Dang, you’re right. Boy, that’s what relying on memory of acronyms will do to you.

                  A quick google couldn’t find a good answer to why VAWTs didn’t succeed.

        • Nick G says:


          What’s your primary concern about solar? Did you see Jeffrey’s good NYT article?

          • Doug Leighton says:

            I don’t have a quarrel with solar per se, in fact, I have a small system of my own: deep cycle marine batteries, inverter and all (something to play with really). Even had a small wind setup for awhile. It’s just that I don’t see any options currently available, or on the immediate horizon, as a panacea.

            • Boomer II says:

              It’s just that I don’t see any options currently available, or on the immediate horizon, as a panacea.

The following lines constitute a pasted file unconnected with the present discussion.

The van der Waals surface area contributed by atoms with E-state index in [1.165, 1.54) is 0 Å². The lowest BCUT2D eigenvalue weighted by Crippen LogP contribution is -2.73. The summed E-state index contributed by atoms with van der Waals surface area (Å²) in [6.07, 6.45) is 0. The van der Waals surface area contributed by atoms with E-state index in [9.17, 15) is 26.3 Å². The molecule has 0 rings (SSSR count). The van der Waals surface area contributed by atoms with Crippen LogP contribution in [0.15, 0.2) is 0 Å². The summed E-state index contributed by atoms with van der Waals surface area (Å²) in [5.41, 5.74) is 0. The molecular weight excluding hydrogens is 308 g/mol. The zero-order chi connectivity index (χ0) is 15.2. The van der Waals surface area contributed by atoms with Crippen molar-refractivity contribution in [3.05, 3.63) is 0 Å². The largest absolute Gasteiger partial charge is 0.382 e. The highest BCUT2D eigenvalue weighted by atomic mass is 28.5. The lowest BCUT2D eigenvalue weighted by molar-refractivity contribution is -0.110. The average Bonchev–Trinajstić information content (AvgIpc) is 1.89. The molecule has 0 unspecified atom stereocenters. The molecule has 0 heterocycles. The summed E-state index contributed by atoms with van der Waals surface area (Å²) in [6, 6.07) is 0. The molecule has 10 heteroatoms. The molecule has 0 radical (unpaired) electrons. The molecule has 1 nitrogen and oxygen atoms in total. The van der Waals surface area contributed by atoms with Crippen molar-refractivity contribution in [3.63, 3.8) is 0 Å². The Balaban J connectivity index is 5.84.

I don’t think in terms of panaceas. I think in terms of alternatives when fossil fuel use isn’t as widespread for various reasons.

              The serious doomers think we’ll just die off. But I don’t think humans will give up without a fight. If that means using whatever is available, than I think that’s what people will do.

              People say, “I don’t like this.” “I don’t like that.” “This won’t work.” “That won’t work.”

              But I think, “Do you plan to shoot down everything in advance?”

              • Doug Leighton says:

                How is not seeing something as a panacea shooting down everything in advance? I don’t recall shooting anything down — except perhaps cornucopian presumptions.

                • Boomer II says:

                  How is not seeing something as a panacea shooting down everything in advance? I don’t recall shooting anything down — except perhaps cornucopian presumptions.

                  I wasn’t specifically addressing you. It was more an observation about comments in various peak oil discussions. If one expects oil to run out, if one assumes fossil fuels are warming the globe, then is the plan just to give up as soon as we stop using them?

                  The alternative energy folks may seen too optimistic, but if you only have a handful of options ahead of you, then you do what you can with them until you get other options.